Genetic immunotherapy

Attempts at enhancing the naturally weak immunogenicity to tumours have resulted from a clearer understanding of antigen recognition, processing and presentation at the molecular level, and in particular, the nature of effector (T cell) responses to antigenic stimulation.

A number of approaches are currently being evaluated: ♦ Systemic immunotherapy for cancer with recombinant cytokine therapy is associated with low response rates at the expense of high systemic toxicity. Small doses of cytokines are delivered at the tumour site by inserting cytokine genes into cultured tumour-

infiltrating lymphocytes (TILs) ex-vivo, then re-infusing the cells. Anti-tumour efficacy of this subset of T cells has been shown to improve with the transfer of the genes for tumour necrosis factor and interleukin-2 (IL-2).

♦ Transducing tumour cells ex-vivo with the same cytokine, allo-geneic HLA (human leucocyte antigen), or genes encoding co-stimulatory molecules, such as the B7 family of genes, prior to re-infusion (after irradiation of eliminate malignant activity) so that T-cell recognition of tumour antigens is enhanced. CTLs recognize tumour-specific antigens presented on the surface of these cells. They are induced by the local secretion of the transferred cytokine gene product to expand, target, and destroy cancer cells.

♦ Polynucleotide (naked DNA) vaccinations (as opposed to previous vaccinations consisting of peptides, whole tumour cells, or tumour cell lysates) have great therapeutic potential in that delivery of genes that express unique oncoproteins (such as KRAS or lymphoma idiotypic protein) endogenously within a cell, may then result in an MHC class I CD8+ response and proliferate activation of CTLs, rather than a less effective class II CD4+ response induced by exogenous peptides. This may be a further means of breaking down immunotolerance to tumours and lead to the generation of tumour-specific responses. Targets for DNA therapy are shown in the table.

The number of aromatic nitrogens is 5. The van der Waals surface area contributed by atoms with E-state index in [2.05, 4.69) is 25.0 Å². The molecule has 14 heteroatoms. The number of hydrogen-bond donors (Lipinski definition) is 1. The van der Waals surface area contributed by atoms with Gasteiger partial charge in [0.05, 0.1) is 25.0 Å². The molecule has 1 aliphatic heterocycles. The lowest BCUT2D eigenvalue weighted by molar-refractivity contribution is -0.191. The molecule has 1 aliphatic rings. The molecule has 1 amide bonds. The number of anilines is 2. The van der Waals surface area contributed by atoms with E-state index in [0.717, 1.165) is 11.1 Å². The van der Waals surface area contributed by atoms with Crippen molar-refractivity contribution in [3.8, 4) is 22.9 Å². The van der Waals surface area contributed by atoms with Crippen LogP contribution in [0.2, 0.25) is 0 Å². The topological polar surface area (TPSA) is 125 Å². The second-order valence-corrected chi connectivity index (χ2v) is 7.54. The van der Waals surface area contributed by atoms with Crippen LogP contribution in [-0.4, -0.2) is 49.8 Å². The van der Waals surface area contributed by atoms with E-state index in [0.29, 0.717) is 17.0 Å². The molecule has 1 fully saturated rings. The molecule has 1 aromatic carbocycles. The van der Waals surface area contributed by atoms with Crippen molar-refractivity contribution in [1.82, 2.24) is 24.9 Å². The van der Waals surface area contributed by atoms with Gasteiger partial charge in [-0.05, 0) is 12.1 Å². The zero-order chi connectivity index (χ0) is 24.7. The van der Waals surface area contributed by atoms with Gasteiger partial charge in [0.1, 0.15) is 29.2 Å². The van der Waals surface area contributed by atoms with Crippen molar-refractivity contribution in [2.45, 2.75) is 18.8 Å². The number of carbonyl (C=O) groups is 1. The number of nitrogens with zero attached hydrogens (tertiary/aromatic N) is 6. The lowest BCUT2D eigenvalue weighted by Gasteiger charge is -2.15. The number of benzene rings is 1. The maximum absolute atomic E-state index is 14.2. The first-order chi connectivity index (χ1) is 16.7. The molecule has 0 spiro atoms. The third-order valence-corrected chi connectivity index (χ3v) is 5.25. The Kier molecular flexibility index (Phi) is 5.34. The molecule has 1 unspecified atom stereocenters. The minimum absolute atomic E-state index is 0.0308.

The limitation to this approach is the paucity of truly tumour-specific antigens which may be exploited as molecular targets. Most target antigens are tumour-associated (i.e. normal cellular genes inappropriately expressed in cancer) and lack epitopes to activate T cells. However, delivery of genes encoding the E6 and E7 proteins of HPV 16 and 18, in patients with advanced cervical cancer, resulted in antibody and HPV-specific T-cell responses.

♦ Dendritic cells (DCs) are potent antigen-processing and antigen-presenting cells which are critical to the development of primary MHC-restricted T-cell immunity to infectious agents, in autoimmune diseases and anti-tumour immunity. Recent technological advances have allowed their expansion in vitro from peripheral blood precursors and marrow using cytokines. Cultured DCs are able to take up exogenous antigen (as tumour protein, peptide, or RNA), or may be transduced with genes encoding tumour antigen using physical or viral methods of gene transfer, and then present it to T cells to induce a measurable anti-tumour effect.

Early clinical trials have involved DCs pulsed with idiotypic protein for relapsed B-cell lymphoma or whole tumour lysates for melanoma; in both cases antigen-specific immunity has been demonstrated.

Table 41.5 Targets for DNA vaccination strategies


Class of antigen

Associated cancer(s)


Mutated tumour suppressor

>50% all human cancers


Mutated oncogene product

>10% all human cancers; >80% pancreatic,colorectal


Growth factor receptor

Breast, ovary, stomach, pancreas



B-cell lymphoma


Viral gene products

Cervical cancer


Mutated oncogene product

Chronic myeloid leukaemia


Embryonic gene product

Melanoma, breast

Tyrosinase Normal differentiation antigen >50% melanomas

Tyrosinase Normal differentiation antigen >50% melanomas

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